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Critical Theory of Technology

Course description

The vast influx of telecommunications infrastructure has coincided with a massive centralization of wealth and power. How has this barrage of spectacles on screens brokered global inequality? What was the utopian goal of early tech-creators, and were those values embodied in the design of the tools we use today?

With contemporary society and our collective future irrevocably changed by ubiquitous technology, the questions that makers, artists and technologists pose to society are increasingly relevant.

This class at SFPC will provide a critical discussion on some of the most relevant aspects of technological society today. We'll draw from theorists such as Jean Baudrillard, Jodi Dean and Alexander Galloway, and science fiction writers such as Bruce Sterling and Ursula K Le Guin.

Expectations and Structure

  • Each week, two people from the class will present that week's readings.
  • Read all the material and come prepared to discuss it in depth. Please bring other resources, authors and artists that you find relevant.
  • As this is primarily a discussion-based class, let's have all laptops closed. See Clay Shirky's post on Medium about how this is better for everyone.
  • Brainstorm and create a final class project.
  • Blog weekly about the readings and your thoughts.


This is under construction and will be changed throughout the course. Please feel free to give feedback.

Week 1

Week 2 - What was the vision?

Week 3 - Decentralization and its Discontents

Decentralized computing, decentralized political organizing, decentralized currencies. Global, decentralized networds of computers have disrupted the way we communicate, seemingly leading to a more democratic society. Simultaneously, we've seen a massive centralization of power and wealth. Protocol introduces us to how control can exist after decentralization.

Week 4 - Utopias and Sci Fi

Ursula K Le Guin writes that science fiction is descriptive, not predictive. And it is in these extrapolations on the present that we are able to see reality with greater clarity. The readings this week explore stories of humanity and utopias, in their various forms.

  • Friday, October 31st, 1pm
  • Readings - This is a lot, so read what you like - and if you don't like it, figure out why and then skip it.
    • Anne McCaffrey - "The Ship Who Sang"
    • Octavia E. Butler - "Bloodchild"
    • William Gibson - "The Gernsback Continuum"
    • Ursula K. Le Guin -
    • Nathan Shedroff and Christopher Noessel, Make It So: Interaction Design Lessons from Science Fiction - Please don't read this, it's way too much for one week, but I want you to have it for the reference. It's an interesting study on how speculative design in science-fiction ultimately becomes the inventions that technologists create.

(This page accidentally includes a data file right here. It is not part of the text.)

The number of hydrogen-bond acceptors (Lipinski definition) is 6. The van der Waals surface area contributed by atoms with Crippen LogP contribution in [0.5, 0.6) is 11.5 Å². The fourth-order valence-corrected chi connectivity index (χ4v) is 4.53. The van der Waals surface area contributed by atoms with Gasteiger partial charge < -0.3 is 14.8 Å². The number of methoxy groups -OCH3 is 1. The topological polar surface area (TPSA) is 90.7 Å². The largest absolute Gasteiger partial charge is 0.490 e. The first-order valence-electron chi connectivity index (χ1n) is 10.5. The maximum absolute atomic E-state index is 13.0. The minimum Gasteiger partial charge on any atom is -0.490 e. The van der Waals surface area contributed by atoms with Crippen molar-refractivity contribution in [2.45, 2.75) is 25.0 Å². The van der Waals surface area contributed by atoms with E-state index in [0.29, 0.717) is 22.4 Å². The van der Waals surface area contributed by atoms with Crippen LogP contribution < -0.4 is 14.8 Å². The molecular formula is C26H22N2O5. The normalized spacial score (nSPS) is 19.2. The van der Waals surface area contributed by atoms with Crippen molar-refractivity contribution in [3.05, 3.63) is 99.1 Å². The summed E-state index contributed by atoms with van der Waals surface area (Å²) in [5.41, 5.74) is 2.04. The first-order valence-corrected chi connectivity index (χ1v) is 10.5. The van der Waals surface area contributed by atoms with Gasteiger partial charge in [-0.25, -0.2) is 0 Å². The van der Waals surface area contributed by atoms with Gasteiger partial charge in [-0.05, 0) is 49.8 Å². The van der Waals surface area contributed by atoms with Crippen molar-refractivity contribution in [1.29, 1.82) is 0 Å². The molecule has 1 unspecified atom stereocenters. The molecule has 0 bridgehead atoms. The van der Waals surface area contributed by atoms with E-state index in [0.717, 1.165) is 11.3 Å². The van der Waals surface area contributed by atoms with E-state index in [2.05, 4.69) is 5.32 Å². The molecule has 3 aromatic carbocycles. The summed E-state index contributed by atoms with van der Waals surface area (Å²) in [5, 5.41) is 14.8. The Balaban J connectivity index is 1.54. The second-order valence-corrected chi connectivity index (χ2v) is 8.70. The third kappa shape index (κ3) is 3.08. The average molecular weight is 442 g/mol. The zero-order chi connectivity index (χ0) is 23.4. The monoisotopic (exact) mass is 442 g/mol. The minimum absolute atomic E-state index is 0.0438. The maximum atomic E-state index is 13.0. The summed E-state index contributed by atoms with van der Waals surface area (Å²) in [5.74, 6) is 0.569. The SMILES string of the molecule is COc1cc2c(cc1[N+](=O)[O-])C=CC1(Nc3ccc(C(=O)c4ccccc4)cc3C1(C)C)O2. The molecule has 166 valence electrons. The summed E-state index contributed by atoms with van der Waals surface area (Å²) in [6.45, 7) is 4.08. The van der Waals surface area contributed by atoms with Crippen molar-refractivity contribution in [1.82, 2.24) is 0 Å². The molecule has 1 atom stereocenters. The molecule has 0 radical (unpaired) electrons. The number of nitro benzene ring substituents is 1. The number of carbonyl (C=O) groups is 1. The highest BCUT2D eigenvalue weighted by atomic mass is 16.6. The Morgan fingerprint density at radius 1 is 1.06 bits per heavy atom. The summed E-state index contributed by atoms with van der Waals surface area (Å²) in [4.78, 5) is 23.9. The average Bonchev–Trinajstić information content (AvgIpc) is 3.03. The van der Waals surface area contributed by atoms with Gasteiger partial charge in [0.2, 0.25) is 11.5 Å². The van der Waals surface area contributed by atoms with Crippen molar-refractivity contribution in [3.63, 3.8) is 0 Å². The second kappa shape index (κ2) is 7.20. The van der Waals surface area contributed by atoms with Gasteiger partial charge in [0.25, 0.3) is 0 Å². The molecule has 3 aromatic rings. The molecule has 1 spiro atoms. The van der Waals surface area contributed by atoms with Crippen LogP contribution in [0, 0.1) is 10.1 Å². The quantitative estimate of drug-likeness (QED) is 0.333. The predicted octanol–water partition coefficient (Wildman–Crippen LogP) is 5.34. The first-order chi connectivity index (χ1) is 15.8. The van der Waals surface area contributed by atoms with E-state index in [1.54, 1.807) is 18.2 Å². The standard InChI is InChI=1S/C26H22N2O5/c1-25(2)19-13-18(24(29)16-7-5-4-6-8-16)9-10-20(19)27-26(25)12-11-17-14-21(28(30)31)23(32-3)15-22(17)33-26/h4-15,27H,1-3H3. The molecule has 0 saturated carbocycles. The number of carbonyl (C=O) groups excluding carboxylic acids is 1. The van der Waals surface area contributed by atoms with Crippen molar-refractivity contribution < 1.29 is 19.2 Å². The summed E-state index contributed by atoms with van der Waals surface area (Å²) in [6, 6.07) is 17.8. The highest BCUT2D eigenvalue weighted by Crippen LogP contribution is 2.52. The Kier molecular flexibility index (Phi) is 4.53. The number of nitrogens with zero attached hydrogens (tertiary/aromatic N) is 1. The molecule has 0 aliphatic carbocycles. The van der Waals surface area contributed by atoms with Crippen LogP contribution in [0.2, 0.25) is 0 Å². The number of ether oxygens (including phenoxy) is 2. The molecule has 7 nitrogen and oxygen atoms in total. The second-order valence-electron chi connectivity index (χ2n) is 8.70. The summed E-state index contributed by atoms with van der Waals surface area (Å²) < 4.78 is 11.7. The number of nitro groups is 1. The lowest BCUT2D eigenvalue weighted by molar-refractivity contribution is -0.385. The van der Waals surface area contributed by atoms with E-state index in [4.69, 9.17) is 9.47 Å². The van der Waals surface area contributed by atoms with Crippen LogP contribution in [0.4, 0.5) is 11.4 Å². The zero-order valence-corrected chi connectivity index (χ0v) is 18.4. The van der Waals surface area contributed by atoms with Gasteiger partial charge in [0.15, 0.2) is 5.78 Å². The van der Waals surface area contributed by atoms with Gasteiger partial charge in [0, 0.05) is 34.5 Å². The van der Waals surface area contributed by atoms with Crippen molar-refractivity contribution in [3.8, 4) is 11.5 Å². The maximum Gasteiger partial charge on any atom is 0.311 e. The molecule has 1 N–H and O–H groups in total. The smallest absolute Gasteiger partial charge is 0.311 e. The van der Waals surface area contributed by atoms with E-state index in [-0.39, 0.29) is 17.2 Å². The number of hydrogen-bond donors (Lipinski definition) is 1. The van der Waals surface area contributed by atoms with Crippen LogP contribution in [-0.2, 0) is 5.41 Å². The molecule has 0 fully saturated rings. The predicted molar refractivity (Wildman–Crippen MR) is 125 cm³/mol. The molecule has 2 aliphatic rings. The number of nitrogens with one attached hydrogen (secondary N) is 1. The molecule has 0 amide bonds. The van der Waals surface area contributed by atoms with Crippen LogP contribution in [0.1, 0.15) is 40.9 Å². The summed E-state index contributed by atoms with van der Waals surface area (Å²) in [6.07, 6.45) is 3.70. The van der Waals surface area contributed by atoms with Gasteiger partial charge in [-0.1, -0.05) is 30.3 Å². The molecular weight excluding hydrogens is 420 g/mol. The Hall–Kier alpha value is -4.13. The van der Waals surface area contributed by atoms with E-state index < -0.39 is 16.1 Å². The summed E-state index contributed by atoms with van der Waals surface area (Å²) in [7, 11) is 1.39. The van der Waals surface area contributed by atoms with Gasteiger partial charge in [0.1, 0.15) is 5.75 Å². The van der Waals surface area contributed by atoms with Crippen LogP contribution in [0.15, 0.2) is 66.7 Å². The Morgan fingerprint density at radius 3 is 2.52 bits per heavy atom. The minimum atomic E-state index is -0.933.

Week 5 - Messaging and Language

What does sharing mean now that the "sharing economy" is our newest "disruption". What is the collective when a number of companies launch ""? How is defining issues difficult when everything is connected?

Week 6 - Internet of Things

For this week, we’ll look at our future through connected devices. Cisco thinks it’s pretty great. Others are scared of their televisions. Driverless cars are going to happen, but perhaps not as soon as we think. The intelligence community is “intrigued". Bruce Sterling has an interesting take on our future in “The Epic Struggle for the Internet of Things,” which is the assigned reading for this week.

Week 7 - Privacy and Surveillance

Skim this, it's not necessary but good for historical context.

Also Lauren McCarthy's class github has some good resources on surveillance art. And the Artsec bibliography.

Week 8 - Political Change and Riots

Much of the discussion of this class has led to the question: if technology isn't the solution, then what is? I had planned for us to read Alan Badiou's The Rebirth of History: Times of Riots and Uprisings, but it's much too long and you're all too tired right now. So per our discussion on Friday, we’re going to only have one (short) reading for Wednesday. I’ll bring in some videos/discussions of various protest movements. And if the Darren Wilson verdict is announced, we may just go to Union Square.

PS. If you have an idea already of what you’d like to write (or a blog post you’d like to reformat) for our class zine, I’d love to discuss it with you.

##Weeks 9 - Final Class Design and make the final project into a zine from blog posts.

  • Friday, December 5th
    • Link to the zine is here. Great job everyone!



  • This class is partially inspired by David Nolen's class "Bicycles for the Mind," which I took in a Fall 2013 course at ITP/NYU. Also thanks to Alexander Galloway and countless others for making their syllabi accessible online.
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